Robert W. Holley Center for Agriculture and Health, USDA-ARS and Department of Plant Biology, Cornell University, USA
Aluminum (Al) toxicity is a major limiting factor both for food and bioenergy crops on acid soils that comprise up to 50% of the world’s potentially arable lands. A large proportion of the acid soils occur in developing countries in the tropics and subtropics where food and energy security are the most tenuous. Also, there is a significant area of acid soils in the Southeastern U.S., which may be a useful region for the production of bioenergy sorghum. Because of the agronomic importance of crop Al toxicity, identifying the molecular determinants for Al tolerance has attracted significant interest from a number of laboratories around the world. We are now poised, based on recent discoveries by our labs and others, to develop the molecular and genetic resources required to address a worldwide agronomic problem that is only exceeded by drought stress with regards to abiotic limitations to bioenergy and food crop production.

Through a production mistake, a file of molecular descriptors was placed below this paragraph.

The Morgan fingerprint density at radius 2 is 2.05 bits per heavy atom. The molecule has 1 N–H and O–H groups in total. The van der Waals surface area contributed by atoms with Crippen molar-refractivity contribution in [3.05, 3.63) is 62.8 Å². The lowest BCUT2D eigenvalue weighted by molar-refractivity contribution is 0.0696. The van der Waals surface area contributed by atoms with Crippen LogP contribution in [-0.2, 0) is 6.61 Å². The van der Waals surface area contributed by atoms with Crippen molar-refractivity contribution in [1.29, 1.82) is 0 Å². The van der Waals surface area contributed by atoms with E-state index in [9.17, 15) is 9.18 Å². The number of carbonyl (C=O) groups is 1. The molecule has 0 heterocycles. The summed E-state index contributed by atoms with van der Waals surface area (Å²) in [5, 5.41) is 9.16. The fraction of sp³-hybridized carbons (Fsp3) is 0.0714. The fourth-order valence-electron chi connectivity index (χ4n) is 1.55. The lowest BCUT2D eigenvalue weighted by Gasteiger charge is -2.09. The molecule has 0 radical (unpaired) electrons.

In this talk, the isolation of the major sorghum Al tolerance gene, SbMATE, via high-resolution mapping has opened up new avenues for improving cereal acid soil tolerance. The role of this gene in controlling the wide range of Al tolerance in sorghum via regulation of SbMATE function and expression will be described. The combination of genetics, genomics and protein biochemistry has shown us that other molecular determinants reside in the sorghum genome that help regulate both SbMATE expression and SbMATE protein function, resulting in greater levels of Al tolerance. This research is allowing us to assemble a molecular toolbox that is being used to translate these discoveries into more Al tolerant sorghum lines for production on acid soils both in Brazil and in developing countries in sub-Saharan Africa.